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[#] Mon Mar 02 2015 12:57:51 EST from vince-q

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"Back in the day" (pre-1965ish) most TVs didn't have 75-ohm antenna inputs - just a pair of screws on an insulated block for twin lead. "Rabbit Ears" back then used twin lead for that reason. Outdoor antennas for TV used twin lead (300 ohm "ladder line").

Twin lead is maligned by many (non hams) for lack of understanding. For low loss at VHF/UHF it simply cannot be beaten, particularly for its low cost.

The problem with twin lead is that the impedance is very easily disturbed by nearby metal objects (the mast on which the antenna is mounted) hence the need for (at least) six-inch standoffs to keep the cable away from the mast on its way down to the house. Getting it through the wall is another set of problems.

Hence the development of the 300-ohm to 75-ohm balun adapter. Transformed the parallel feed (twin lead) to a coaxial feed (which is much easier to bring through a wall since the shielding inherent with coax cable handles the problem). Another balun at the TV (remember, this is back in the day) got you your twin-lead pigtails and a return to the balanced line 300-ohm cable those TVs "expected."

So along came some brainiac who figured that building a balun drive point on the antenna itself would eliminate the need for the twin lead altogther, bringing us to the abomination known as 75 ohm coax cable for long runs from the antenna right to the TV. Good "on paper" but lousy in practice since just about *all* consumer grade 75 ohm coax is ***garbage***. At runs over 25 ft it starts getting horribly "lossy" unless you are using quality cable (hard to find in most locales and very expensive to the homeowner who just wants to "hook up the TV."

In ham radio, we jump for joy at the prospect of "finding" spools of cable TV aluminum jacket hardline (75 ohm) since that stuff is (almost) as good as it gets for low-loss. There are better. They are usually at least a half-inch (or more) thick, difficult to handle mechanically, and an absolute pain in the ass when you go to install a connector on it. So the cable TV hardline is a "gold mine" to the VHF/UHF ham (6m through 1,296 Mhz). Low loss; easy to "find"; easy to handle; and most ham rigs handle 75 ohm without breaking a sweat (the 50 ohm ham rig, particularly in the period 1970-1995, is a myth - those things handled everything from roughly 40 ohms to roughly 100 ohms without a problem - that's why they had all those *tuning* controls!).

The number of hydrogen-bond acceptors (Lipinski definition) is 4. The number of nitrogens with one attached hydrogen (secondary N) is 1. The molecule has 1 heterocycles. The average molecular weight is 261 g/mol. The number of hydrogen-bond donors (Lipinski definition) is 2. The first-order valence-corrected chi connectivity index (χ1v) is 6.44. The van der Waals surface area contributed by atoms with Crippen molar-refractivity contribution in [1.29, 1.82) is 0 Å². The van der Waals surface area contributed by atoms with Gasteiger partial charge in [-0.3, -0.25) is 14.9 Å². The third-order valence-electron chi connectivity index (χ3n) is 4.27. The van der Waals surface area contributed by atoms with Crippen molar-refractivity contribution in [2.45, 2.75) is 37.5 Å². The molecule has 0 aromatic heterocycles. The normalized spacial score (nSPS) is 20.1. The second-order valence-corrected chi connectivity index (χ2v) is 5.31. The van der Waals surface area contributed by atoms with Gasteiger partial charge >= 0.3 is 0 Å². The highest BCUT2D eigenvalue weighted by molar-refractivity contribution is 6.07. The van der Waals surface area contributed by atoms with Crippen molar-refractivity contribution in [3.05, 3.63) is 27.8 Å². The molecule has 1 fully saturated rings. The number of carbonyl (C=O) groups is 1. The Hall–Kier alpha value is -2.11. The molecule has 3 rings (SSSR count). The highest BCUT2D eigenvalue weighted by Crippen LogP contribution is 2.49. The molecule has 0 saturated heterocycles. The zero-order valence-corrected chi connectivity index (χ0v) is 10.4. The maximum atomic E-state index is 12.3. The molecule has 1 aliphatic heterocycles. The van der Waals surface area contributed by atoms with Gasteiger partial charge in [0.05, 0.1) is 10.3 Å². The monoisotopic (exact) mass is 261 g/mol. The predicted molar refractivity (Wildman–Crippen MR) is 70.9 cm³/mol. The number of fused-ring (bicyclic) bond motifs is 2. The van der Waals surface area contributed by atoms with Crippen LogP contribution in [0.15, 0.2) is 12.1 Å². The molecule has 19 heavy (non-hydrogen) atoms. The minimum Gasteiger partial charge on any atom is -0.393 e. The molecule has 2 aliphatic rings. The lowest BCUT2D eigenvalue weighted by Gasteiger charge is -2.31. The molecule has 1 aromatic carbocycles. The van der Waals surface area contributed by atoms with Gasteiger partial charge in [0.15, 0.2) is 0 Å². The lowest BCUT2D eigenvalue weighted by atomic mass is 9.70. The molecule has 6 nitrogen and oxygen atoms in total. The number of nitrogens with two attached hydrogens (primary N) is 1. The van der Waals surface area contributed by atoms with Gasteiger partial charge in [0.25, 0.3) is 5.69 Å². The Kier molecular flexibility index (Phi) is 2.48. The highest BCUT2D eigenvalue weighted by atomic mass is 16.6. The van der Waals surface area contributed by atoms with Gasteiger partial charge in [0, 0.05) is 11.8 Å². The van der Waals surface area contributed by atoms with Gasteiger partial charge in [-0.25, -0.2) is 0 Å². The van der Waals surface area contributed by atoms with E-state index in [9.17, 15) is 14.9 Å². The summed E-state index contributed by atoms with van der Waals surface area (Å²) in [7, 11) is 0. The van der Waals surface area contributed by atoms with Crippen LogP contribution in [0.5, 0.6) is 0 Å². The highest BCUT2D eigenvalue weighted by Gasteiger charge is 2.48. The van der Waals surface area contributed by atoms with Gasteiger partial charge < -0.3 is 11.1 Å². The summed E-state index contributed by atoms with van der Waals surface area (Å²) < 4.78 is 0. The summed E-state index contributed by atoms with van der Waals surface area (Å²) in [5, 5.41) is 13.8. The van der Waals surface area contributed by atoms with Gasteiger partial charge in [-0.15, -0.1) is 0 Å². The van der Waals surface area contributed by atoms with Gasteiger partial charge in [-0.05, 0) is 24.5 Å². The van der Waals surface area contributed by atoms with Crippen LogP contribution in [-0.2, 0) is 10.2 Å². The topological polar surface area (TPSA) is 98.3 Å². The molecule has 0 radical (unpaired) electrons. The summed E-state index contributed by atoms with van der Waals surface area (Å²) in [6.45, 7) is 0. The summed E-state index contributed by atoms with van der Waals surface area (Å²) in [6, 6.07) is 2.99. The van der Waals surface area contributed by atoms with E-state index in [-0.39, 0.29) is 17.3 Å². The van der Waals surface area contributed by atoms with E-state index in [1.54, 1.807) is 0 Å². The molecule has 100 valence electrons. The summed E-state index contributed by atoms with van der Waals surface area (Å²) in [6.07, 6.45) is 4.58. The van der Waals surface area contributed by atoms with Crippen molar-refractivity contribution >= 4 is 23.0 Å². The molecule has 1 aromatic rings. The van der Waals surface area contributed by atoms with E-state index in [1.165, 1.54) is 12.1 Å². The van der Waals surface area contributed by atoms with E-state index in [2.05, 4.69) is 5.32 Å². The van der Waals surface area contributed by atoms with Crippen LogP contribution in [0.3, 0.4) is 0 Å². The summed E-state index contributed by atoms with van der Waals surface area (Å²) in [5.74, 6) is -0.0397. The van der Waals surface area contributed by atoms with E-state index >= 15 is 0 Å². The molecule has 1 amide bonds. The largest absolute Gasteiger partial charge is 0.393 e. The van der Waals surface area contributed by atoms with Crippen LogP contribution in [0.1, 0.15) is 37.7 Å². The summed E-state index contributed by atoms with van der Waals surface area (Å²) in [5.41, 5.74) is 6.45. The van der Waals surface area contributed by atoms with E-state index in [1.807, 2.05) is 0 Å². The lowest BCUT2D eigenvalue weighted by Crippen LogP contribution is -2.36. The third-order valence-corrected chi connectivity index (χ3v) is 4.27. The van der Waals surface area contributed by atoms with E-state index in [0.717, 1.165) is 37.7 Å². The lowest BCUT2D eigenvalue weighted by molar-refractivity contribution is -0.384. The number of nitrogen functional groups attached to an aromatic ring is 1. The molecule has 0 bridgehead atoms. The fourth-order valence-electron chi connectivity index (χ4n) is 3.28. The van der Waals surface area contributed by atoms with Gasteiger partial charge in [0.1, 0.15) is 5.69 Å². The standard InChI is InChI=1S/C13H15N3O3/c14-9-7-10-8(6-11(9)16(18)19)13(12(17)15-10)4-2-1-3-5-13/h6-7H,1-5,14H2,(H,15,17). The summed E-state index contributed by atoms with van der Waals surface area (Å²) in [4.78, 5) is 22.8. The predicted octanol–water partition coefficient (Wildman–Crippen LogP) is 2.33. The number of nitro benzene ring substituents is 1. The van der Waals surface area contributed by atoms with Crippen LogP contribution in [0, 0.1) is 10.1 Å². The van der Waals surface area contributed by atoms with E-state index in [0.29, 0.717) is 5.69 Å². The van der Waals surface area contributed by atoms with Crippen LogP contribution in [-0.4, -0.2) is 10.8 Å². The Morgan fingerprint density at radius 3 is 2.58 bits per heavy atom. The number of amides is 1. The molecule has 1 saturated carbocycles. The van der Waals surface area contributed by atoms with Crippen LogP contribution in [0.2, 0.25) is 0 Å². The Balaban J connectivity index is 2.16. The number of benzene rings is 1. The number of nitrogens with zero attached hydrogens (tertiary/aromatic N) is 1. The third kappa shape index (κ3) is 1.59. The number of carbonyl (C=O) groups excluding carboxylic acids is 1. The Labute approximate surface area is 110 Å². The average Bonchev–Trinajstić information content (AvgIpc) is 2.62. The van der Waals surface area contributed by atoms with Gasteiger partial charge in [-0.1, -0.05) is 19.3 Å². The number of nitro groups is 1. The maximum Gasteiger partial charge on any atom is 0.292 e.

Enough for now....


[#] Wed Mar 04 2015 08:15:05 EST from IGnatius T Foobar

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What is this mysterious "TV antenna" of which you speak? Some sort of newfangled way of transmitting video wirelessly?

I think most folks had their first introduction to 300-75 ohm baluns when they got their first VCR. Twin lead was still widespread back then, and you needed one on each side of the VCR connection, which had only 75 ohm antenna connections. There was a flat style balun for the TV side, and an elbow style balun for the antenna connection. A few years later, everyone got cable and it became pointless.

And it took at least another 15 years before the consumer electronics industry realized that, perhaps, putting line inputs for audio and video on *every* television is maybe a good idea after all.

Speaking of ancient computing ... Commodore 1701 monitors with Y/C inputs even in the early 1980's ... for the win! Built like tanks and had a great picture.

I may have mentioned this before ... on my commie I separated out the luminance pin from the video connector (ok I could have done this with a stock cable and just used one output, but I was a broke high school kid and I had DIN connectors and a soldering iron already on hand!) and ran it to a monochrome monitor. I used that for clear 80-column text while BBSing, and a color TV for games and other graphics. Quite a nice rig :)

And yes, before cable came to town, we had an antenna on the roof with twin lead. It was installed like 99% of the homes in the world ... screw the cable onto the two terminals, drop it carelessly down the roof, and find a place to get it through the wall without doing too much damage. Like 99% of the homeowners in the world, my dad wasn't a ham operator.

[#] Wed Mar 04 2015 14:16:38 EST from vince-q